The book was interesting and well written. It could be very suspenseful at some points. Winterfrost has some tough vocabulary and Danish sayings like mormor (grandma), mor (mom), farfar(grandpa), far(dad), and Danish songs that can be hard to understand. I would recommend this book to kids fourthgrade and older. This was a really interesting book.
Reviewed by Katherine Niven, Mrs. Kessler’s class, Columbus School for Girls.
Kennedy, Anne Vittur. The Farmer’s Away! Baa! Neigh! Candlewick Press (Somerville MA) 2014 HB $15.99.
The Farmer’s Away is a book written by Anne Vittur Kennedy. The Farmer’s Away is a silly, fun book about animals who can’t wait until their farmer leaves so that they can do some things you normally wouldn’t see an animal do, such as water skiing an having a picnic. In this book, the animals put clothing on together and they laugh and giggle. However, when the farmer returns, all of the animals run back to their stalls and throw off their clothes so that the farmer will never know what kind of day they had.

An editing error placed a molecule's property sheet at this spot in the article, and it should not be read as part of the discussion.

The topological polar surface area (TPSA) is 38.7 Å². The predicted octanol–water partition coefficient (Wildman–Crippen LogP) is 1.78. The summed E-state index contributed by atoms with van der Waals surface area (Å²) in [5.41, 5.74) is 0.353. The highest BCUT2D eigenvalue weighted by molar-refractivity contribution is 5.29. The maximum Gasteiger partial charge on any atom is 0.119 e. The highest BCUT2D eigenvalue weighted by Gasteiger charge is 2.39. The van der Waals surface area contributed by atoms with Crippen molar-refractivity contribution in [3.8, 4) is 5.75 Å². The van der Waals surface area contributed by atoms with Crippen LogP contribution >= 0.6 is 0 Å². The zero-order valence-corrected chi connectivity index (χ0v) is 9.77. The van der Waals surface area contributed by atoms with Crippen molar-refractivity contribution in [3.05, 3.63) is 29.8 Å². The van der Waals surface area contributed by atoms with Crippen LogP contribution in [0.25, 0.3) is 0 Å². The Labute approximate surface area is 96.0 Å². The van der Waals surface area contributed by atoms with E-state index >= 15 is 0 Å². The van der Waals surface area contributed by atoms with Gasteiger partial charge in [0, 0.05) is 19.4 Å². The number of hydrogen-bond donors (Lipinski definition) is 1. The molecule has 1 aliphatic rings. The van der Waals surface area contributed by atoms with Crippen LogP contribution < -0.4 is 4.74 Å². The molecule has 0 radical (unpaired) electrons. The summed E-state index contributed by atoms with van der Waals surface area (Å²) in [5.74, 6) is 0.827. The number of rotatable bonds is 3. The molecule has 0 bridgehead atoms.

I think that this book would be good for children ages 3-5 because the pictures are bright, and the words are easy to read, and you can really get what is going on. This book is good for kids who like farm animals, and I hope that sometime you will be able to sit down and enjoy the book!
Book review by Sammy Kleinman, in Ms. Kessler’s fourth grade class, at Columbus School for Girls.
Even though 2018 seems like it’s far into the future, it’s practically tomorrow when it comes to the Ohioana Book Festival. Yes, we have begun planning for our 2018 event and we are once again reaching out to qualifying authors.
The festival will be held on Saturday April 14, 2018, and we’re returning to the Sheraton Columbus Capitol Square. The 2017 event was great fun for all and we pride ourselves on taking care of our authors and providing a first-class experience for our visitors. It’s a great space for book lovers!
The 2018 application is due by October 31. We look forward to hearing from old friends and new to make the 2018 event the best yet!
The Ohioana Library has announced the winners of the 2017 Ohioana Awards, including seven book awards and the Walter Rumsey Marvin Grant.
First given in 1942, the Ohioana Book Awards are the second oldest, and among the most prestigious, state literary prizes in the nation. Nearly every major writer from Ohio in the past 75 years has been honored, from James Thurber to Toni Morrison. The 2017 winners are: